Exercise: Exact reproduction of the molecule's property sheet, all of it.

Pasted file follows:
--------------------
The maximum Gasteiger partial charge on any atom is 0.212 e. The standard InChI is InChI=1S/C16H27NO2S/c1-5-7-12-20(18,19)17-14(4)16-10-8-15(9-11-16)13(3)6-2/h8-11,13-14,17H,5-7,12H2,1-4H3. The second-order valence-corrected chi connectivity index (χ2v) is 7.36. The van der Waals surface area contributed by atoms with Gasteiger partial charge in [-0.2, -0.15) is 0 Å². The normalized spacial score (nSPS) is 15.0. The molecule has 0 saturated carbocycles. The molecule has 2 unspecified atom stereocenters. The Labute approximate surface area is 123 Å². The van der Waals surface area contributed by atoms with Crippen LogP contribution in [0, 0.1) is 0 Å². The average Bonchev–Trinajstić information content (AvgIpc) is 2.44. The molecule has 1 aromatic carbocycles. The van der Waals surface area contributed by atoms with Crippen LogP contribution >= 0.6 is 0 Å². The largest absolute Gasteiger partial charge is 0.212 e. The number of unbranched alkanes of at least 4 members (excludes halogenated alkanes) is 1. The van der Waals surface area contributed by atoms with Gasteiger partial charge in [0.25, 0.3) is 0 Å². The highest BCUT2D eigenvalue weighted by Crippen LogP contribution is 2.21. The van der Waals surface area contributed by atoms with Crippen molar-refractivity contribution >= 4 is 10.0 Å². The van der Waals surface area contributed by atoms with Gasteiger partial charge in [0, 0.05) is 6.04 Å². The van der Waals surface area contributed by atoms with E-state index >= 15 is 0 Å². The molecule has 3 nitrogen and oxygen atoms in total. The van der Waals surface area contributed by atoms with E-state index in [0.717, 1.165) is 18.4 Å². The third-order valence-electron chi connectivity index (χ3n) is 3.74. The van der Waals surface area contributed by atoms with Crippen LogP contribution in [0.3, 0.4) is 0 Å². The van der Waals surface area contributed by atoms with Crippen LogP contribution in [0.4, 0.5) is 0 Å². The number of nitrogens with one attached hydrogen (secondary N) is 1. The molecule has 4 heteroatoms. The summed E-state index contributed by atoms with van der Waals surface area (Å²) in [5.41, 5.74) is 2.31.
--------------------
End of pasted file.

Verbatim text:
The maximum Gasteiger partial charge on any atom is 0.212 e. The standard InChI is InChI=1S/C16H27NO2S/c1-5-7-12-20(18,19)17-14(4)16-10-8-15(9-11-16)13(3)6-2/h8-11,13-14,17H,5-7,12H2,1-4H3. The second-order valence-corrected chi connectivity index (χ2v) is 7.36. The van der Waals surface area contributed by atoms with Gasteiger partial charge in [-0.2, -0.15) is 0 Å². The normalized spacial score (nSPS) is 15.0. The molecule has 0 saturated carbocycles. The molecule has 2 unspecified atom stereocenters. The Labute approximate surface area is 123 Å². The van der Waals surface area contributed by atoms with Crippen LogP contribution in [0, 0.1) is 0 Å². The average Bonchev–Trinajstić information content (AvgIpc) is 2.44. The molecule has 1 aromatic carbocycles. The van der Waals surface area contributed by atoms with Crippen LogP contribution >= 0.6 is 0 Å². The largest absolute Gasteiger partial charge is 0.212 e. The number of unbranched alkanes of at least 4 members (excludes halogenated alkanes) is 1. The van der Waals surface area contributed by atoms with Gasteiger partial charge in [0.25, 0.3) is 0 Å². The highest BCUT2D eigenvalue weighted by Crippen LogP contribution is 2.21. The van der Waals surface area contributed by atoms with Crippen molar-refractivity contribution >= 4 is 10.0 Å². The van der Waals surface area contributed by atoms with Gasteiger partial charge in [0, 0.05) is 6.04 Å². The van der Waals surface area contributed by atoms with E-state index >= 15 is 0 Å². The molecule has 3 nitrogen and oxygen atoms in total. The van der Waals surface area contributed by atoms with E-state index in [0.717, 1.165) is 18.4 Å². The third-order valence-electron chi connectivity index (χ3n) is 3.74. The van der Waals surface area contributed by atoms with Crippen LogP contribution in [0.3, 0.4) is 0 Å². The van der Waals surface area contributed by atoms with Crippen LogP contribution in [0.4, 0.5) is 0 Å². The number of nitrogens with one attached hydrogen (secondary N) is 1. The molecule has 4 heteroatoms. The summed E-state index contributed by atoms with van der Waals surface area (Å²) in [5.41, 5.74) is 2.31.